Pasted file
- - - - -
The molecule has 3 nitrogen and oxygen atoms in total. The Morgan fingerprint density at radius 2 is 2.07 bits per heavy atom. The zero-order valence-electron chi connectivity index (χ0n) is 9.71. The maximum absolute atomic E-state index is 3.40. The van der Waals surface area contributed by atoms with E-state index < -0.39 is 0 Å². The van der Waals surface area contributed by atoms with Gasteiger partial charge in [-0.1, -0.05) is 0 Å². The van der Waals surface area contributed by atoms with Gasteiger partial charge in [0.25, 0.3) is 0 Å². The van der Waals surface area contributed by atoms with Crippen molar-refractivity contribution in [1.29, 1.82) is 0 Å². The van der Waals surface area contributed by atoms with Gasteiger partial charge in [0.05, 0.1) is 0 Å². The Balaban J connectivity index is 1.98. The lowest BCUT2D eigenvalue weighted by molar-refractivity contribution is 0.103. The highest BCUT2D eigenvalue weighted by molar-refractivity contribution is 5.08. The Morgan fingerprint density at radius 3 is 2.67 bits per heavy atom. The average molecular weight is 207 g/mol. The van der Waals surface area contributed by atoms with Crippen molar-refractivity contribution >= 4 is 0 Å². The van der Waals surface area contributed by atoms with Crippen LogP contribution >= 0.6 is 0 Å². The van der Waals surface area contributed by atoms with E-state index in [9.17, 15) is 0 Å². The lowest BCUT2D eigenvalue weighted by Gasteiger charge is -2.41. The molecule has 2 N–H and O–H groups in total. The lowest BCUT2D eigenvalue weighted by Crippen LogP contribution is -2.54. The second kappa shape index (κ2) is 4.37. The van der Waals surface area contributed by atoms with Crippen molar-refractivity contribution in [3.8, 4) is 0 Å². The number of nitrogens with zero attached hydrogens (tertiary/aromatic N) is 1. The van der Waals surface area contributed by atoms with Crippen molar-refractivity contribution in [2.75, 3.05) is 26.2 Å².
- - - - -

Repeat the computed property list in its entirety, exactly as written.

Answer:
The molecule has 3 nitrogen and oxygen atoms in total. The Morgan fingerprint density at radius 2 is 2.07 bits per heavy atom. The zero-order valence-electron chi connectivity index (χ0n) is 9.71. The maximum absolute atomic E-state index is 3.40. The van der Waals surface area contributed by atoms with E-state index < -0.39 is 0 Å². The van der Waals surface area contributed by atoms with Gasteiger partial charge in [-0.1, -0.05) is 0 Å². The van der Waals surface area contributed by atoms with Gasteiger partial charge in [0.25, 0.3) is 0 Å². The van der Waals surface area contributed by atoms with Crippen molar-refractivity contribution in [1.29, 1.82) is 0 Å². The van der Waals surface area contributed by atoms with Gasteiger partial charge in [0.05, 0.1) is 0 Å². The Balaban J connectivity index is 1.98. The lowest BCUT2D eigenvalue weighted by molar-refractivity contribution is 0.103. The highest BCUT2D eigenvalue weighted by molar-refractivity contribution is 5.08. The Morgan fingerprint density at radius 3 is 2.67 bits per heavy atom. The average molecular weight is 207 g/mol. The van der Waals surface area contributed by atoms with Crippen molar-refractivity contribution >= 4 is 0 Å². The van der Waals surface area contributed by atoms with Crippen LogP contribution >= 0.6 is 0 Å². The van der Waals surface area contributed by atoms with E-state index in [9.17, 15) is 0 Å². The lowest BCUT2D eigenvalue weighted by Gasteiger charge is -2.41. The molecule has 2 N–H and O–H groups in total. The lowest BCUT2D eigenvalue weighted by Crippen LogP contribution is -2.54. The second kappa shape index (κ2) is 4.37. The van der Waals surface area contributed by atoms with Crippen molar-refractivity contribution in [3.8, 4) is 0 Å². The number of nitrogens with zero attached hydrogens (tertiary/aromatic N) is 1. The van der Waals surface area contributed by atoms with Crippen molar-refractivity contribution in [2.75, 3.05) is 26.2 Å².